When Ritter Elementary School was selected to Partnership for Los Angeles Schools in May, parents and teachers were told to expect reform and change for the better on the campus. They had no idea, however, that the program, led by Mayor Antonio Villaraigosa, would include suspension of the school's dual-language curriculum.
Despite going to school in Van Nuys, an area with several synagogues and a large Jewish community, fourth-grader Macarena Reyes had never set foot inside a Jewish temple or learned a Hebrew word until Monday. After weeks of receiving lessons from musicians with the Los Angeles Jewish Symphony, Reyes and hundreds of other kids from predominantly Latino public schools got a chance to hear a full-length concert at the Westwood temple. The event culminated an educational program launched by the symphony as a way to bridge the gap between the two cultures.
One month after the election, neither President-elect Barack Obama nor his transition team had given any serious indication about who might be the next U.S. secretary of education. Even before the election, observers said Arne Duncan, the chief executive officer of the Chicago public schools, would be an obvious candidate to take the job in an Obama administration, given his work over the past seven years as the top public school official in Mr. Obama's hometown and his personal relationship with the president-elect. Other potential candidates for education secretary include several current or former governors.
There is little that good friends won't do for each other: helping with homework, lending clothes, listening to secrets. For Spanish professor Linda Elman, her list includes translating a children's book. Jane Bomberger, a personal friend of Elman, wrote the book <em>No One Ever Said a Brand-New Brother/Sister Would be Fun!</em> as part of her work for the Community Foundation of Northwest Indiana. The foundation wanted to promote the book to the large Hispanic population in northwest Indiana, so Bomberger asked Elman to translate it into Spanish. "It was an interesting process between two people, two cultures, two languages, two families," she said.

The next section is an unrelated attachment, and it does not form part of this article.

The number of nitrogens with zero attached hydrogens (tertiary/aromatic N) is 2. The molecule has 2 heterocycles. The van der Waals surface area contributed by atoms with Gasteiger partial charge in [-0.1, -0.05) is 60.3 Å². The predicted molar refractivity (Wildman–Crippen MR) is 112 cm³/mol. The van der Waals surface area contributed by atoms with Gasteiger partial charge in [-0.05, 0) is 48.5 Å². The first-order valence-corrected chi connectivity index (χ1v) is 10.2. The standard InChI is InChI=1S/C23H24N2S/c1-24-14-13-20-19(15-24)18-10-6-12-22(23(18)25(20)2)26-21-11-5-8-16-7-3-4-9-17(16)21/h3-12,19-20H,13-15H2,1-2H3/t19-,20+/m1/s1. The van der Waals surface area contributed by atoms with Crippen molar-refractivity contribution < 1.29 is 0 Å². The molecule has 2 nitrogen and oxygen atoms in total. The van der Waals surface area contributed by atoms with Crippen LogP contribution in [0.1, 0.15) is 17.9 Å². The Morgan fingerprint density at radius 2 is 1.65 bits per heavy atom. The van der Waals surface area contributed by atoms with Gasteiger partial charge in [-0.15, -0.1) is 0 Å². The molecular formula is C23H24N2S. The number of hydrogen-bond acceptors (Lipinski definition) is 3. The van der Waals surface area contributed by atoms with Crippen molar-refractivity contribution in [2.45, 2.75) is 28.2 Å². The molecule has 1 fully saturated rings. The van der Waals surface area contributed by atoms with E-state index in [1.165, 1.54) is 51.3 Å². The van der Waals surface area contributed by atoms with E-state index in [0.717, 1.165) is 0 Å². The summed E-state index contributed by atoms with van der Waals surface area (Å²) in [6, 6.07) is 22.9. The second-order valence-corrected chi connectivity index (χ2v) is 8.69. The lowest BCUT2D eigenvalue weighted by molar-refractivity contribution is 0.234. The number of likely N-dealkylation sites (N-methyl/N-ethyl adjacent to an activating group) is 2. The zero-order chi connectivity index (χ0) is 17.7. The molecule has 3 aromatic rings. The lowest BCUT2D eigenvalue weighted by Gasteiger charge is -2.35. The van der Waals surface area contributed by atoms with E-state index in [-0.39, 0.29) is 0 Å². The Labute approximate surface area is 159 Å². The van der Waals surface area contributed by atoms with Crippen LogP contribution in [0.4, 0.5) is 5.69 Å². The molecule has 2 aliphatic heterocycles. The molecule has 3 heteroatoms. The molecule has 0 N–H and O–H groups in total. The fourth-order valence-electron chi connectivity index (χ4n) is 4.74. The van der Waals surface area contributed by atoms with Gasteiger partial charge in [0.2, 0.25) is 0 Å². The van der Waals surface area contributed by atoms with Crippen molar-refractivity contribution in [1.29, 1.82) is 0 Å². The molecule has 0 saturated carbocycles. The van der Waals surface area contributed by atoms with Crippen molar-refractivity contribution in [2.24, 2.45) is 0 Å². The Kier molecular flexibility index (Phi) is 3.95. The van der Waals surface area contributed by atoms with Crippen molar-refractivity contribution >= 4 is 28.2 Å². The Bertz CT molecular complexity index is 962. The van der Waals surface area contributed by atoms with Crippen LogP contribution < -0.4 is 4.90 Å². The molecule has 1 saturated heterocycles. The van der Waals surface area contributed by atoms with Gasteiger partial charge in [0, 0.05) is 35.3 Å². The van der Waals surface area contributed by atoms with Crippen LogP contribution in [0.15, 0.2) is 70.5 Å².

With concerns growing that the recession will make it even harder for low-income students to remain in college, the Bill and Melinda Gates Foundation on Monday announced nearly $70 million in grants as part of an ambitious initiative: to double the number of low-income students who earn a college degree or vocational credential by age 26.
Five Texas education leaders are proposing college or workplace readiness as the standard for all high school graduates in their plan to improve public education. They also advocate a better accountability system, more money to improve student performance, and a shared partnership between the state and local school districts. The education leaders have often disagreed on education ideas but drafted a framework of shared principles they believe can serve as a starting ground for continued debate.
Ben Storer, a senior at New Hampshire's Nashua High School North, writes in this column, "Although America is a land of immigrants, throughout history, many Americans have hesitated to welcome newcomers. Even today, many want immigrants and refugees to assimilate quickly and are ambivalent about accommodations they believe might slow down the Americanization of new arrivals. Nevertheless, the Nashua School District is doing its part to help young arrivals prepare for their future in America. The English Language Learner program aims to help young immigrants quickly learn to speak and write English."
A Mexican immigrant gardener in the Bay Area has just been awarded a $100,000 National Purpose Prize for his work raising hundreds of thousands of dollars to send Hispanic kids to college. Catalino Tapia saved all his money to send his son to college. When his son graduated, he got the idea to create Bay Area Gardeners Foundation to help other Hispanic youth get a college education.
Phoenix resident Guadalupe Garcia has lived in the United States for nearly 35 years, but she still doesn't speak English well. Her situation is the kind that fuels perceptions that recent waves of Spanish-speaking immigrants, unlike earlier waves of immigrants, are reluctant to learn English. But new research turns that assumption on its head.
With the number of students in the English Language Learners group in Massachusetts' Gill-Montague Regional School District increasing, the School Department has had to increase teaching hours to reach state-mandated requirement for the program. The half-time English Language Learners teacher position was increased to full-time as of this month to bring the district and its five schools into compliance with state mandates.